Kings play-by-play man Grant Napear cheers the removal of 'dark cloud' DeMarcus Cousins

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<a class="link rapid-noclick-resp" href="/nba/players/4720/" data-ylk="slk:DeMarcus Cousins">DeMarcus Cousins</a> looms large. (Getty Images)
DeMarcus Cousins looms large. (Getty Images)

If anyone has a damaged hand on the pulse on what makes the Sacramento Kings click, or cluck, it’s longtime play by play broadcaster and sports talk radio host Grant Napear. The Kings went through two ownership groups, three sets of general managers and six coaches and an ungodly amount of teammates during DeMarcus Cousins’ 2010-through-2017 reign, but only one play-by-play guy slash sports talk radio host.

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And that play-by-play guy slash sports talk radio host is really, really glad to see DeMarcus Cousins out of Sacramento.

Napear, the Comcast SportsNet California and KTHK host, dove in on the DeMarcus trade just after it was announced on Sunday evening:

Napear has spent, oh, the last half a day or so defending his initial missives via his Twitter account. Such is life during the game-less days and nights that mark the NBA’s extended All-Star break.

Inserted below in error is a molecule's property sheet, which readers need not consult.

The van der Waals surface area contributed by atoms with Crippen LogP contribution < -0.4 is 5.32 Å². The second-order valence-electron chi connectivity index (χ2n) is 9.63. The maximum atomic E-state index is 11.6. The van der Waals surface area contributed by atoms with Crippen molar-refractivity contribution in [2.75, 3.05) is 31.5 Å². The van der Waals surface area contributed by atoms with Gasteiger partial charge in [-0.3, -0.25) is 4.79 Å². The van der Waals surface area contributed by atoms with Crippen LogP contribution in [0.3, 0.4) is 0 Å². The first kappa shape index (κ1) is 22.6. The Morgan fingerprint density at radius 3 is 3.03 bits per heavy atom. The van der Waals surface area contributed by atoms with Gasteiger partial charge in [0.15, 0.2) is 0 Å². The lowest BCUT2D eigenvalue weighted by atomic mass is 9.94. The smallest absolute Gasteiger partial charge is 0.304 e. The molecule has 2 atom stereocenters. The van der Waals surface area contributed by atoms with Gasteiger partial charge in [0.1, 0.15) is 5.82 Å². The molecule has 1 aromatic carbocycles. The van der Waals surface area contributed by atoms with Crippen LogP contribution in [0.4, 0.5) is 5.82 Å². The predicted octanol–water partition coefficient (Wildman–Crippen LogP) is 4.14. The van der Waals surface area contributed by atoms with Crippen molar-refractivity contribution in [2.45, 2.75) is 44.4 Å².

For those that don’t settle in to watch Kings games locally, or Sacramento contests on League Pass, you might remember Grant Napear as one of two NBA announcers the broadcaster DeMarcus Cousins challenged following a game in 2013, after Napear said some unkind things about the then-Kings franchise player during his radio show:

Mike Prada at SB Nation relayed some thoughts Napear had last season, when the rudderless Kings were staring down yet another season of a dismayed Cousins as prime catch, with Lord Knows Who expecting to step in as the next Kings savior at coach: